The Court finds that the plaintiffs' § 1125(a) claim is deficient because the title of the plaintiffs' song has not attained a "secondary meaning" as required for a common law claim of unfair competition, see Whitney v. Ross Jungnickel, Inc., 179 F. Supp. 751 (E.D.N.Y.1960); Northern Music Corp. v. Pacemaker Music Co., 248 F. Supp. 278 (S.D.N.Y.1964), and thus no public confusion is likely to result from the fact that the defendants' song title is the same. Under the Wynn Oil analysis, this is equivalent to finding that the plaintiffs' mark lacks the requisite strength. Although the plaintiffs' song has been publicly performed 47,000 times and reached number seventy three on the country music charts in 1984, these numbers are relatively insubstantial considering the lapse of time since the previous recording was released and the fact that the affidavit of one industry expert noted that the song "Stand by Your Man," a "hit" owned by Tree, has been publicly performed over two million times. The plaintiffs have failed to show that the title "Better Class of Losers" holds a secondary meaning in the eyes of the public, other than several people closely involved with the country music industry. Since the question of secondary meaning is still uncertain, the plaintiffs' have not shown a substantial likelihood of success on the merits of their unfair competition claim. Thus, the Court declines to grant the preliminary injunction under this theory.

B. Irreparable Harm, Harm to Others and the Public Interest

In copyright infringement cases, the finding of a substantial likelihood of success on the merits raises a presumption of irreparable harm. Apple Computer, Inc. v. Franklin Computer Corp., 714 F.2d 1240, 1254 (3d Cir.1983). The absence of that presumption, however, does not preclude the plaintiffs from showing irreparable harm. McGraw-Hill, Inc. v. Worth Publishers, Inc., 335 F. Supp. 415 (S.D.N.Y. 1971). Courts generally ignore the harm to others consideration because an infringer could set up his infringement with substantial investment and thereby claim harm by the injunctive relief. Apple Computer, 714 F.2d at 1255. And, of course, as the court in Apple Computer stated: "[I]t is virtually axiomatic that the public interest can only be served by upholding copyright *1277 protections." Id. Therefore, not surprisingly, the plaintiffs' burden for obtaining a preliminary injunction in most copyright cases collapses into the showing of a substantial likelihood of success on the merits, and that issue becomes determinative. Johnson Controls, Inc. v. Phoenix Control Systems, Inc., 886 F.2d 1173, 1174 (9th Cir.1989); B.P. Johnson Co. v. Uniden Corporation of America, 623 F. Supp. 1485, 1491 (D.Minn.1985).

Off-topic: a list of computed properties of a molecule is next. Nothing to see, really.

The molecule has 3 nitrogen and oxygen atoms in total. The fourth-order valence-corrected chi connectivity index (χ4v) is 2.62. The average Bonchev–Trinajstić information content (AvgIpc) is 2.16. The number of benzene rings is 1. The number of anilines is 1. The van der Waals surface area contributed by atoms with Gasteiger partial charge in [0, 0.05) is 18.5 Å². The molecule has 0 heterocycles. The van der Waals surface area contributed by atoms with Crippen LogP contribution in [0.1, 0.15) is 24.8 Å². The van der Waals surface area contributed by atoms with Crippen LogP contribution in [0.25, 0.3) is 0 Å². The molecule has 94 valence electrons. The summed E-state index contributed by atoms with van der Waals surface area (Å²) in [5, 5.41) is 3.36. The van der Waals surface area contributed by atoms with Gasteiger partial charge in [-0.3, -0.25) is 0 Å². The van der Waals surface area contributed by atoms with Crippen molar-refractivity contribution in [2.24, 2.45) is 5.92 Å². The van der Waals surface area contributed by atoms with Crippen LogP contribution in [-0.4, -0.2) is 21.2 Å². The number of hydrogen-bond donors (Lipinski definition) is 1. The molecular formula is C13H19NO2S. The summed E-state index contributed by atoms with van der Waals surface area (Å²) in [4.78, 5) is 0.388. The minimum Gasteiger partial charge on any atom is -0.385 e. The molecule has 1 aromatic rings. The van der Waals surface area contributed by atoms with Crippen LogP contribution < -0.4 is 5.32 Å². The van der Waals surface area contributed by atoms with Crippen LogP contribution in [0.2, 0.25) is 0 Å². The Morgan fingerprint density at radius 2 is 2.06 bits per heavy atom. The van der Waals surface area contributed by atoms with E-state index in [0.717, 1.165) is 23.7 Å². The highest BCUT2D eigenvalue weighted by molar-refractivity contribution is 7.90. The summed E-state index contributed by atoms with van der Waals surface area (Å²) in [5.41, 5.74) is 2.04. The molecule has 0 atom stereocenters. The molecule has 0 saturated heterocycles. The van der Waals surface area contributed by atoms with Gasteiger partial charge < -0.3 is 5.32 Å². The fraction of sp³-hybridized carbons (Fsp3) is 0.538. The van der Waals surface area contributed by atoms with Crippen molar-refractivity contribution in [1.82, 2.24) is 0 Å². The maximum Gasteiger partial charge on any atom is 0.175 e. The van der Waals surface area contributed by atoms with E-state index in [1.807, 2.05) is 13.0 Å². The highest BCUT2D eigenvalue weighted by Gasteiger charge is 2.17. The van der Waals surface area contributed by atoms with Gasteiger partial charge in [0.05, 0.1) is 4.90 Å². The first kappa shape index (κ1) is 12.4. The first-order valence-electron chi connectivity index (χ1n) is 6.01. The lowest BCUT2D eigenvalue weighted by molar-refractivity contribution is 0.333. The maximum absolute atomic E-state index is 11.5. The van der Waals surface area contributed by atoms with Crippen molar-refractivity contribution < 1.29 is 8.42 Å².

The plaintiffs in the instant case claim that if the defendants are allowed to release their single, the plaintiffs will have no chance at getting their song released by entertainer Mark Chestnutt, and thus will be irreparably and incalculably harmed. Although the evidence shows that Mark Chestnutt has recorded the plaintiffs' song, it has not been shown that any definite plans exist to release his recording as a single. Given the dubious success of the plaintiffs song since it was first written in 1982, the Court finds that the irreparable harm that the plaintiffs assert is too remote to consider for purposes of this motion for injunctive relief. Thus, the plaintiffs failure to show a substantial likelihood of success on the merits factor is determinative.


For the above stated reasons, the Court hereby denies the plaintiffs motion for a preliminary injunction. An order consistent with the reasoning and conclusions in this memorandum was entered previously.